(See the article by Sui et al, on pages 1003–1009.)
Influenza pandemics are among the most serious infectious threats to public health. The 1918–1919 influenza pandemic caused up to 500,000 deaths during a single influenza season in the United States, representing the most fatalities within such a short period in US public health history. The 2009 H1N1 influenza pandemic caused much less mortality but nevertheless exposed important limitations of global pandemic preparedness. [1, 2, 3]. First, the 2009 H1N1 virus was not detected by animal health surveillance systems for >10 years, exposing the inadequacy of current surveillance for viruses in animals that have pandemic potential for humans . Second, the emergence of a pandemic virus with the same HA and NA subtypes as viruses that had been circulating in humans for decades (seasonal H1N1 virus) underscored the need to better understand immunity to emerging influenza viruses in the human population . Finally, the 2009 H1N1 pandemic exposed our current inability to develop, manufacture, deliver, and administer billions of doses of vaccine directed against a newly emerging virus in the 4 months or less that would have been required to mitigate the impact of the spread of the 2009 H1N1 virus. . Thus, several strategic changes in pandemic vaccine preparedness plans have been recommended . The proposed changes are costly and often not affordable for low- and middle-income countries. Thus, sustainable long-term solutions will require the development of novel immunization strategies. The concept of a universal influenza vaccine that would elicit protection against a broad range of antigenically diverse influenza viruses, including different subtypes, is particularly attractive for pandemic preparedness [7, 8]. Unlike currently licensed influenza vaccines, a universal influenza vaccine would remain an effective response to emerging pandemics regardless of viral subtype. In addition, such a vaccine could greatly improve seasonal influenza control by eliciting long-lived protection, reducing costs, and increasing vaccine uptake.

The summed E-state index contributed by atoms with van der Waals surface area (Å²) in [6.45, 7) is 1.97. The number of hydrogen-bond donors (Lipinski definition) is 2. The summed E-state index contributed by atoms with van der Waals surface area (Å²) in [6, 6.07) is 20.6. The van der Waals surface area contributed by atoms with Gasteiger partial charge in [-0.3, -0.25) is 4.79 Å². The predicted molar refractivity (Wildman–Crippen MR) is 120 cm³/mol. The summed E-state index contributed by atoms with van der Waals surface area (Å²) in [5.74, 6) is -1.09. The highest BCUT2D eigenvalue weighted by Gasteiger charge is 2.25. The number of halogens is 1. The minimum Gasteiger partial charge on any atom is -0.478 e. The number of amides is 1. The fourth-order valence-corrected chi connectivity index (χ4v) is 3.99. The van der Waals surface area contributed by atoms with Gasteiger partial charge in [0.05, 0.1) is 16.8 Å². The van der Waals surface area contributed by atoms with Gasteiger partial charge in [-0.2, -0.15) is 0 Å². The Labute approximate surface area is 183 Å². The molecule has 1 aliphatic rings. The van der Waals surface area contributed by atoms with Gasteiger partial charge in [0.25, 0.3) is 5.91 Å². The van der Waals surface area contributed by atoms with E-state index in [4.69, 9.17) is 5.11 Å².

Solid protective immunity against influenza in humans depends on the activity of neutralizing antibodies. The vast majority of these antibodies bind to the viral envelope glycoprotein, the hemagglutinin (HA). The technological challenge to develop an HA-based universal vaccine is intimidating. Ages of influenza virus evolution have resulted in 16 known subtypes of the hemagglutinin that circulate globally in aquatic birds, any of which could theoretically initiate a pandemic. Indeed, both major phylogenetic groups of HA have previously caused pandemics. H1 and H2 subtypes (responsible for the pandemics of 1918 and 1957, respectively) belong to the Group 1 genes, which also include H5, H6, H8, H9, H11, H12, H13, and H16 subtypes. The H3 subtype (pandemic of 1968) belongs to Group 2 and includes H4, H7, H10, H14, and H15 HAs. The 16 subtypes were defined on the basis of their serologic distinctiveness, and therefore, protective immunity across all subtypes would not be expected . The key question is: how could a vaccine be developed to neutralize an extremely divergent group of HA antigens?
One answer is to search for conserved protective epitopes on which to focus immune effector mechanisms and subsequently engineer an antigen eliciting such immunologic memory. Neutralizing antibodies serve as functional probes for epitopes conserved across multiple HA subtypes, making them the ideal targets for universal vaccine development. The most remarkable of these probes that have thus far been investigated are human monoclonal antibodies that inhibit the membrane fusion process and neutralize most viruses with group 1 HA subtypes [9–11]. Structural and functional analyses have defined a highly conserved epitope in the stem of HA that encompasses the “fusion peptide” and elements of HA1 and HA2 that lock the peptide into place and inhibit viral fusion . Most importantly, only 2 forms of the epitope were identified among all 16 HA subtypes of HA, raising the possibility that a bivalent antigen formulation could constitute the elusive “universal vaccine”. However, the absence of broad cross-subtype protection after influenza infection implies that this epitope may not elicit production of protective antibodies in vivo.